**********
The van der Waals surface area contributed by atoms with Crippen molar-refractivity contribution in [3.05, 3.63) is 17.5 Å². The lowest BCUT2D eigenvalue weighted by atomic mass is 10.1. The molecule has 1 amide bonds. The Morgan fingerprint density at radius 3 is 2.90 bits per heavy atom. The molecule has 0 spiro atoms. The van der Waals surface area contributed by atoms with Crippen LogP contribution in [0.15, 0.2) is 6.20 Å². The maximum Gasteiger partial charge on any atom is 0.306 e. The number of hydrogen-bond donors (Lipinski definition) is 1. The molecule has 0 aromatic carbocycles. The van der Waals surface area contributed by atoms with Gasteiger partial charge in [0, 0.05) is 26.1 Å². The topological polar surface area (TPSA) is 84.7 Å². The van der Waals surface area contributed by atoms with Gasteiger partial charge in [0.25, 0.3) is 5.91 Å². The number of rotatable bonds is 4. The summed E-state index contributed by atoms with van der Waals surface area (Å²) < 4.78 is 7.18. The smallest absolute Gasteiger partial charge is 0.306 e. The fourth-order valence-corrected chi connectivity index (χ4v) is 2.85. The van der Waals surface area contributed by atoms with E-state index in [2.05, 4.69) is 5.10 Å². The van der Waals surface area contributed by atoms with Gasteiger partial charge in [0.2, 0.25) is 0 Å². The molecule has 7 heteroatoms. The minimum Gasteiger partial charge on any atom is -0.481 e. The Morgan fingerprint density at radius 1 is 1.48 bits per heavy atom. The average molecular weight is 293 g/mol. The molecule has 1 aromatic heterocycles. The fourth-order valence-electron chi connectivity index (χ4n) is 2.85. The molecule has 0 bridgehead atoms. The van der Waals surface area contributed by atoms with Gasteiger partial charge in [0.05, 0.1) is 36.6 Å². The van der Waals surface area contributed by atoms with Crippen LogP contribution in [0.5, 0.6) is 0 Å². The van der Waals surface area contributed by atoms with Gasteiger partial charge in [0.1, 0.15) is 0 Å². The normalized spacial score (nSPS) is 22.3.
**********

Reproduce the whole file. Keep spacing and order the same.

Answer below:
The van der Waals surface area contributed by atoms with Crippen molar-refractivity contribution in [3.05, 3.63) is 17.5 Å². The lowest BCUT2D eigenvalue weighted by atomic mass is 10.1. The molecule has 1 amide bonds. The Morgan fingerprint density at radius 3 is 2.90 bits per heavy atom. The molecule has 0 spiro atoms. The van der Waals surface area contributed by atoms with Crippen LogP contribution in [0.15, 0.2) is 6.20 Å². The maximum Gasteiger partial charge on any atom is 0.306 e. The number of hydrogen-bond donors (Lipinski definition) is 1. The molecule has 0 aromatic carbocycles. The van der Waals surface area contributed by atoms with Gasteiger partial charge in [0, 0.05) is 26.1 Å². The topological polar surface area (TPSA) is 84.7 Å². The van der Waals surface area contributed by atoms with Gasteiger partial charge in [0.25, 0.3) is 5.91 Å². The number of rotatable bonds is 4. The summed E-state index contributed by atoms with van der Waals surface area (Å²) < 4.78 is 7.18. The smallest absolute Gasteiger partial charge is 0.306 e. The fourth-order valence-corrected chi connectivity index (χ4v) is 2.85. The van der Waals surface area contributed by atoms with E-state index in [2.05, 4.69) is 5.10 Å². The van der Waals surface area contributed by atoms with Gasteiger partial charge in [0.2, 0.25) is 0 Å². The molecule has 7 heteroatoms. The minimum Gasteiger partial charge on any atom is -0.481 e. The Morgan fingerprint density at radius 1 is 1.48 bits per heavy atom. The average molecular weight is 293 g/mol. The molecule has 1 aromatic heterocycles. The fourth-order valence-electron chi connectivity index (χ4n) is 2.85. The molecule has 0 bridgehead atoms. The van der Waals surface area contributed by atoms with Gasteiger partial charge in [0.05, 0.1) is 36.6 Å². The van der Waals surface area contributed by atoms with Crippen LogP contribution in [0.5, 0.6) is 0 Å². The van der Waals surface area contributed by atoms with Gasteiger partial charge in [0.1, 0.15) is 0 Å². The normalized spacial score (nSPS) is 22.3.